The Count your master’s known munificence
Is ample warrant that no just pretence
Of mine for dowry will be disallowed;
Though his fair daughter’s self, as I avowed
At starting, is my object. Nay, we’ll go
Together down, sir. Notice Neptune, though,
Taming a sea-horse, thought a rarity,
Which Claus of Innsbruck cast in bronze for me!

A clear, cold, crystal-bodied wind

Another wonderful and evocative poem by Walter Turner.

Kent In War

The pebbly brook is cold to-night,
Its water soft as air,
A clear, cold, crystal-bodied wind
Shadowless and bare,
Leaping and running in this world
Where dark-horned cattle stare:
Where dark-horned cattle stare, hoof-firm
On the dark pavements of the sky,
And trees are mummies swathed in sleep
And small dark hills crowd wearily:
Soft multitudes of snow-grey clouds
Without a sound march by.
Down at the bottom of the road
I smell the woody damp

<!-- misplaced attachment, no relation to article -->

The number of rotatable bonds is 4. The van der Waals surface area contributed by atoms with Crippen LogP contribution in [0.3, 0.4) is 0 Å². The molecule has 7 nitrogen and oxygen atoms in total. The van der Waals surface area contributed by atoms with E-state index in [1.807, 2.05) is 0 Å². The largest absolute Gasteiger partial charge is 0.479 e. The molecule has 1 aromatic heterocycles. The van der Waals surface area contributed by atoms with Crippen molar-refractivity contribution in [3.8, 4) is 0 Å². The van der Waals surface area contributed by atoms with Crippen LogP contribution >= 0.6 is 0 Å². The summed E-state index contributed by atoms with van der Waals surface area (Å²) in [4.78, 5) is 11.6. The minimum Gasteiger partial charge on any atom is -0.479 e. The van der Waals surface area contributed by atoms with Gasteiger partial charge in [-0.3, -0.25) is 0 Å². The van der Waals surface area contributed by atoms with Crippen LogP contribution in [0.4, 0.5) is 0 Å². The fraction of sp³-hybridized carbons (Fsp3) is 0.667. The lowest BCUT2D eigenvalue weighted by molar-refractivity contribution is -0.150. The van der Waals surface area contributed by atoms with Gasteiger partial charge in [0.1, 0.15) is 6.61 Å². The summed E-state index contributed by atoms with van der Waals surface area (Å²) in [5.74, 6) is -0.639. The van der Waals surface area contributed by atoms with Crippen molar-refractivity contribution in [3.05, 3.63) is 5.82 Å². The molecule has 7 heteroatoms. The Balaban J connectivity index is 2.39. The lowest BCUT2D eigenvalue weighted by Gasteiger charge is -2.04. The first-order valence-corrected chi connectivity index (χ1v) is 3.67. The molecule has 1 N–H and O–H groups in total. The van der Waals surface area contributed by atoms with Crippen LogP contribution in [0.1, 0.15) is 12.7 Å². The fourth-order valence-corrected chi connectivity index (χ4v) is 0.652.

Of that cold spirit in the grass,
And leave my hill-top camp —
Its long gun pointing at the sky —
And take the Moon for lamp.
I stop beside the bright cold glint
Of that thin spirit in the grass,
So gay it is, so innocent!
I watch its sparkling footsteps pass
Lightly from smooth round stone to stone,
Hid in the dew-hung grass.
My lamp shines in the globes of dew,
And leaps into that crystal wind
Running along the shaken grass
To each dark hole that it can find —
The crystal wind, the Moon my lamp,
Have vanished in a wood that’s blind.
High lies my small, my shadowy camp,
Crowded about by small dark hills;